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  43. So many comments to make … I love pasta dishes but use tomatoes in moderation in their more natural form as I have longstanding issues with texture so I’d be blitzing most of the tomatoes in this dish. But the flavour would still be there. :) I just wish the best fish place I knew of had better parking because I’d be there weekly when the truck comes from Toronto with all their fresh goodies like sushi grade tuna and live shellfish.

    I don’t use mussels near enough in my cooking (clams are more easily available, especially frozen) and just let the chinese restaurant serve them to me when I get a craving. Usually for dim sum. :)

    I’ll have to drop in again soon.

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    • Welcome back and you can make as many comments as you like. The thing about Italian cooking is that there is no one correct way to make most dishes. It is more important that the ingredients be as fresh as possible than anything else. If you like your tomatoes blitzed, go for it.
      It’s funny how seafood availability varies from one area to another. Mussels could always be found here but littleneck or Manila clams rarely so. If I saw clams in a display case, I bought them and dinner that night was linguine with clams, no matter what had been previously planned. Within the past year, though, I’ve come across 4 good sources for clams. I’m in heaven! In fact, for the first time in years, I’ve actually been able to say “No!” to clams. Imagine that! :)

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  44. I never seen Calamarata pasta. I love the shape! This dish looks absolutely delicious, lots of different flavors and textures. Love the choice of herbs, especially the marjoram and the amount of marjoram. I’ve never tried it with seafood, but I will now!

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    • My Mom’s family, the Bartolinis, come fron an area of Italy, Marche, where marjoram is used more commonly than oregano. I prefer it because it is less over-powering. I, too, love calamarata and was happy to find it. A store that carries this pasta has to have a pretty large pasta inventory. Luckily, I’ve “discovered” a market with an extensive stock. I love just walking up and down that aisle checking things out. I’m easy to please. :)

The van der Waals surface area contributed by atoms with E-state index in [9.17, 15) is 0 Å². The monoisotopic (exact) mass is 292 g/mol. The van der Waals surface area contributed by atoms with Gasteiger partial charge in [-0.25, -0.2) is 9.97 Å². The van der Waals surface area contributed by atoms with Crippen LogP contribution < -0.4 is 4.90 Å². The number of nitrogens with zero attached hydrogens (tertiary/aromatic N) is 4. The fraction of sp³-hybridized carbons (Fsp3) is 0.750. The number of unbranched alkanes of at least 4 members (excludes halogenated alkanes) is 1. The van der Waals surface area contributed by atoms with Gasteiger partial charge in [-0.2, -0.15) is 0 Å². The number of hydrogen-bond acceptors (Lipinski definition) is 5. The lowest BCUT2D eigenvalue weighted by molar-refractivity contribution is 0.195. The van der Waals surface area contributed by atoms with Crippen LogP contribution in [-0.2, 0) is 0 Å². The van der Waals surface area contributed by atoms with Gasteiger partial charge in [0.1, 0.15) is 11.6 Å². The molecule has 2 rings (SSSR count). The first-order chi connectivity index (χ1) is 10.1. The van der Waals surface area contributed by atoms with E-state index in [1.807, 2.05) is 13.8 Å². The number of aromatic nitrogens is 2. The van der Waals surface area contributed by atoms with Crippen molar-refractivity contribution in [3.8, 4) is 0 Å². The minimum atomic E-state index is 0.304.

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  45. What do you know! Another pasta I’d never met. But I did figure out where they got their name pretty quickly from your great photos, and I know I’d enjoy them. A well-designed dish, both in concept and execution, O maestro mio della cucina. Or however that should be said. :) Or perhaps it’s best said thus: Yummy! ;)

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    • Thanks, Kathryn! I have to say, I walk around that market and get inspired. It reminds me so much of going shopping with Dad as a young boy. Granted, this place is totally modern but the “inventory” is very much the same. That fish counter alone takes my breath away. Just his past week I brought a branzino back to Zia. What a meal that was!

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  46. Pingback: Eel in the Style of Le Marche — Anguille alla Marchigiana | from the Bartolini kitchens

  47. Beautiful post and delicious recipe. I love the Calamarata with the seafood. Brilliant and a very pretty presentation. I make a list of what I plan on preparing, and always walk around looking and find another edge to a recipe. It is funny how many of us do that. Your ideas are always delicious, fun, and incredible. Thank you for your wonderful recipes and stories! Love your orchids and roses :)

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    • Now that I can no longer work, I tend to plan my meals less and less. It’s nice having the time to be able to shop around and select the freshest for that day’s dinner or the next’s and not have to buy for a full week at a time.
      Thank you for being so kind with your comments, Judy, whenever you visit. You always leave me smiling. :)